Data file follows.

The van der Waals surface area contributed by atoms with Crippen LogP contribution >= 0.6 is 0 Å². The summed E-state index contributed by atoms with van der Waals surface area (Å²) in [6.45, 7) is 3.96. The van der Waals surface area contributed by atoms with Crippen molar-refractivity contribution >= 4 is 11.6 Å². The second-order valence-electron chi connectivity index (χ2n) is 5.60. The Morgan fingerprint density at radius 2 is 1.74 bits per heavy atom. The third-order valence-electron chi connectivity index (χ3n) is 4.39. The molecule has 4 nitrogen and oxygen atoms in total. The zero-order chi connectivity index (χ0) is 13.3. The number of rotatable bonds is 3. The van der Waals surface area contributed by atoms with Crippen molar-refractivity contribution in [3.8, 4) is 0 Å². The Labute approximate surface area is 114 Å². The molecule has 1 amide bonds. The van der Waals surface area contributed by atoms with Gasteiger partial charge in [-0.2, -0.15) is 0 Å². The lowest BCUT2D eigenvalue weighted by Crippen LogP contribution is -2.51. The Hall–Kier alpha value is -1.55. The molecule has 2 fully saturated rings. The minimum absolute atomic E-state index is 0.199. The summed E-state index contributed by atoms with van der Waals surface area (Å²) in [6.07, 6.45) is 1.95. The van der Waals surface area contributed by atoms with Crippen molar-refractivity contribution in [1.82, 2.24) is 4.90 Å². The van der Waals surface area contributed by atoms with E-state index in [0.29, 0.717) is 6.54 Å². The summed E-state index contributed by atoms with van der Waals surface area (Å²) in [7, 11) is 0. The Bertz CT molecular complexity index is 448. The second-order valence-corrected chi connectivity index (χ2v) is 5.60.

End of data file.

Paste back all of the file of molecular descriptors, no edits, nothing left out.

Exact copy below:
The van der Waals surface area contributed by atoms with Crippen LogP contribution >= 0.6 is 0 Å². The summed E-state index contributed by atoms with van der Waals surface area (Å²) in [6.45, 7) is 3.96. The van der Waals surface area contributed by atoms with Crippen molar-refractivity contribution >= 4 is 11.6 Å². The second-order valence-electron chi connectivity index (χ2n) is 5.60. The Morgan fingerprint density at radius 2 is 1.74 bits per heavy atom. The third-order valence-electron chi connectivity index (χ3n) is 4.39. The molecule has 4 nitrogen and oxygen atoms in total. The zero-order chi connectivity index (χ0) is 13.3. The number of rotatable bonds is 3. The van der Waals surface area contributed by atoms with Crippen molar-refractivity contribution in [3.8, 4) is 0 Å². The Labute approximate surface area is 114 Å². The molecule has 1 amide bonds. The van der Waals surface area contributed by atoms with Gasteiger partial charge in [-0.2, -0.15) is 0 Å². The lowest BCUT2D eigenvalue weighted by Crippen LogP contribution is -2.51. The Hall–Kier alpha value is -1.55. The molecule has 2 fully saturated rings. The minimum absolute atomic E-state index is 0.199. The summed E-state index contributed by atoms with van der Waals surface area (Å²) in [6.07, 6.45) is 1.95. The van der Waals surface area contributed by atoms with Crippen molar-refractivity contribution in [1.82, 2.24) is 4.90 Å². The van der Waals surface area contributed by atoms with E-state index in [0.29, 0.717) is 6.54 Å². The summed E-state index contributed by atoms with van der Waals surface area (Å²) in [7, 11) is 0. The Bertz CT molecular complexity index is 448. The second-order valence-corrected chi connectivity index (χ2v) is 5.60.